De Beers isn’t commenting on an online report, and persistent trade rumors, that it offered dramatic discounts on select boxes to a handful of clients at the last sight.
“I can’t comment on anything relating to commercial details of that last sight,” says spokesperson Lynette Gould. “It’s not unusual—we don’t comment on price or volume other than at results. We recognize it’s a challenging period for our industry, and we don’t discount the difficulties being faced—this is why we have done things like providing additional deferral options and [Intention to Offer] re-phasing, as well as making that major additional investment in fourth quarter marketing.”
Last week, Charles Wyndham of Polished Prices wrote that about half of the goods at the last sight were sold to a few clients after the main event, at what he called “substantial discount[s].”
His sourcing is unclear on this, though he says he talked to a sightholder who was offered a De Beers–discounted business from another client. (Update: This was also discusssed in Edahn Golan’s October sight report.)
A couple of thoughts:
– While I appreciate De Beers’ long-standing policy of not commenting on pricing, this story suggests the development of a new pricing mechanism, which would be worthy of comment.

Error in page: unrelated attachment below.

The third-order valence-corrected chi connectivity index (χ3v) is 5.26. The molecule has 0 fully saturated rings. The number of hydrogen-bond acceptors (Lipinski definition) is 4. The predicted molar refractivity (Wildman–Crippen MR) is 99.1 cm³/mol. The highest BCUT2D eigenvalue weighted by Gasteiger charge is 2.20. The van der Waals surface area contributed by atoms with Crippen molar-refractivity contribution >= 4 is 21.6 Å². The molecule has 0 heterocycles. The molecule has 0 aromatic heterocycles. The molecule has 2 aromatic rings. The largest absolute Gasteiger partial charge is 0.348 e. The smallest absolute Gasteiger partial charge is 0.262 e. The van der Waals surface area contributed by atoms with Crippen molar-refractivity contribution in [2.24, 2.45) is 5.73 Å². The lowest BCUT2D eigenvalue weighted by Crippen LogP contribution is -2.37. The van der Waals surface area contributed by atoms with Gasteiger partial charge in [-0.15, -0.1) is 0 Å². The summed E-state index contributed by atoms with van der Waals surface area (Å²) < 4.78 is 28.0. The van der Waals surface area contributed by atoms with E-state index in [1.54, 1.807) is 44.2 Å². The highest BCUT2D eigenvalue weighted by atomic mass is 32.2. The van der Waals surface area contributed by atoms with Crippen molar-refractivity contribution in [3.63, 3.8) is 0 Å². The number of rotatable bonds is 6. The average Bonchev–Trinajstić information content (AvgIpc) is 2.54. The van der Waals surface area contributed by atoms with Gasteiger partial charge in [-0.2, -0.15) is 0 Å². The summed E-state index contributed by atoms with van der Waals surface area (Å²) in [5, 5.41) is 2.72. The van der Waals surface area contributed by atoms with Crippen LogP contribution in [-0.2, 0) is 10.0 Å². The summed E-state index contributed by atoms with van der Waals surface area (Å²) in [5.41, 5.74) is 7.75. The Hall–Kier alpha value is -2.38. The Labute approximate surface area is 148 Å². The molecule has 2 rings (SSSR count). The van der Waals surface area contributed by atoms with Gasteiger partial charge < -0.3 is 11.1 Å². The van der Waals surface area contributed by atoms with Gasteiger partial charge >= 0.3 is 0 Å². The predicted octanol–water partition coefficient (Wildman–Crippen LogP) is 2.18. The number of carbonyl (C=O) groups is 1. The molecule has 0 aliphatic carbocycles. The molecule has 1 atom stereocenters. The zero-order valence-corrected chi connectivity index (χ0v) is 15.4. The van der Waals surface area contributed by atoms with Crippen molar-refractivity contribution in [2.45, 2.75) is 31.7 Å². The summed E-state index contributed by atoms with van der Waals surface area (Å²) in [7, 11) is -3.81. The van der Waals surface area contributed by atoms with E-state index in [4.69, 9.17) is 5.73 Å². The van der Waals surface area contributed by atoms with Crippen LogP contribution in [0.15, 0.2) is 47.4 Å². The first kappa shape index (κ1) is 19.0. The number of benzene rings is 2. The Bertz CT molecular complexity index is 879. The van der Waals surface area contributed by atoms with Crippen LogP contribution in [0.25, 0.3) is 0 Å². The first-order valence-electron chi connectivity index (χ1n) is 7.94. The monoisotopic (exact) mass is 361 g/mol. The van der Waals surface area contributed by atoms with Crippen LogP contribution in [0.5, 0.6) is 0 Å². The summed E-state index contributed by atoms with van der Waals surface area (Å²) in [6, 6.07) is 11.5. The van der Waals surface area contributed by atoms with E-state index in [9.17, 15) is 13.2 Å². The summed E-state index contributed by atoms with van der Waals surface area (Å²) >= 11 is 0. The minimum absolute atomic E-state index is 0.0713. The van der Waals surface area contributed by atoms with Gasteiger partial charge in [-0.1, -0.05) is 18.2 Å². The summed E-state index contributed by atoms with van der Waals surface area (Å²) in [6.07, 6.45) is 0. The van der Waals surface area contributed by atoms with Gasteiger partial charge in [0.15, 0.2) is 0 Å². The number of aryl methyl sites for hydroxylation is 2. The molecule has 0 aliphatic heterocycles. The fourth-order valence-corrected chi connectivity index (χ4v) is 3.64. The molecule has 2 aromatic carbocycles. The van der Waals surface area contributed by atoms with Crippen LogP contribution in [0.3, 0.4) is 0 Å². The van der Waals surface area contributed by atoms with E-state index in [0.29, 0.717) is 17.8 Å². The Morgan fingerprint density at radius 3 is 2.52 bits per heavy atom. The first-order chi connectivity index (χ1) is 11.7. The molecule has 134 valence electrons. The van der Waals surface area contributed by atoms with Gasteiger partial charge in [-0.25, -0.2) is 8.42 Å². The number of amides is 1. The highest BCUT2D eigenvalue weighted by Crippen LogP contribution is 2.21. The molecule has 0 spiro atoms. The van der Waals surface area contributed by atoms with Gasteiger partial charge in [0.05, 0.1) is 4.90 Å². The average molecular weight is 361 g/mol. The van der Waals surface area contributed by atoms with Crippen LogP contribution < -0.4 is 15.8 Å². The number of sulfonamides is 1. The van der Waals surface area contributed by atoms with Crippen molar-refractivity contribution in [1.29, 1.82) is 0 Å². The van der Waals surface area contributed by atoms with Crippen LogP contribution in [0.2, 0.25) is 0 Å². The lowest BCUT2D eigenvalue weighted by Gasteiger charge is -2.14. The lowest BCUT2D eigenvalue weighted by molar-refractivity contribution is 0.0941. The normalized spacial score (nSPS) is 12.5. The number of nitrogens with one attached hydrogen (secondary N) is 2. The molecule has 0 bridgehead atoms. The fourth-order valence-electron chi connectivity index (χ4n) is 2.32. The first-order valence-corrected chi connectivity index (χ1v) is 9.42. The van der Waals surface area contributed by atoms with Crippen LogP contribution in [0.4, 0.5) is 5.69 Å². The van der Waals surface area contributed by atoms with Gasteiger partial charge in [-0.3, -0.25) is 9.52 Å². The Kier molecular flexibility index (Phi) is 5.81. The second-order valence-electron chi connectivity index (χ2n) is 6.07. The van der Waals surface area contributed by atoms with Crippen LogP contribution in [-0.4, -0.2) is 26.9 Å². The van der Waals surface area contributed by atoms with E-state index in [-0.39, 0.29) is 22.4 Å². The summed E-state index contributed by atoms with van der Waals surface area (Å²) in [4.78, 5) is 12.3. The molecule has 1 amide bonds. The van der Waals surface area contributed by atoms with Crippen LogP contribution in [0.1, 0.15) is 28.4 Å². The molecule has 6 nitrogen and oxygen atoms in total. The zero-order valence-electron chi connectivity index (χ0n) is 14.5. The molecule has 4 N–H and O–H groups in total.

Further, these stories have damaged trade confidence, which already is quite wobbly. As one person told me, this is potentially more serious than when Rapaport lowers prices, as De Beers was long considered the industry’s backbone.
If these rumors are not true, De Beers needs to stamp them out—quick. (I made that argument to De Beers this morning. It is still not commenting.)
– If the stories are true, that raises potentially thorny questions. A De Beers decision to lower prices across the board would be understandable. But if it just bestowed the goodies on a few lucky clients, one wonders: Why those companies? What was the mechanism? And what will this mean for prices going forward?
If De Beers sold goods to Sightholders outside of the Sight, circumventing brokers and their 1% fee (and probably VAS as well), for a large discount – some argue that the company understands that prices are too high and a reduction is required to generate sales.
By acting as it has, De Beers has effectively sold the same goods at two very different prices…why should anyone buy any goods from De Beers, unless they know that they are getting the same deal as one of the chosen few…. That is unless they are mad.
– In bygone days, it was common for De Beers to offer attractively priced “specials” to clients to lessen the blow of bad years. These were often big stones or unusual assortments, which were hard to comparison-shop. It is not clear if that’s the case here.
Further, as Wyndham writes, in the 1980s De Beers could offer special deals and no one would know. That is harder in today’s information age.
– De Beers has, as Gould says, instituted a number of measures to improve trade confidence. Most of these are welcome, but sadly, very few seem to have worked, and the market remains on edge. The mood at the last sight was reportedly as gloomy as ever. A healthy holiday season coupled with smart buying and selling could turn things around, of course, but this latest brouhaha—and De Beers’ frustratingly close-mouthed reaction to it—will likely not help.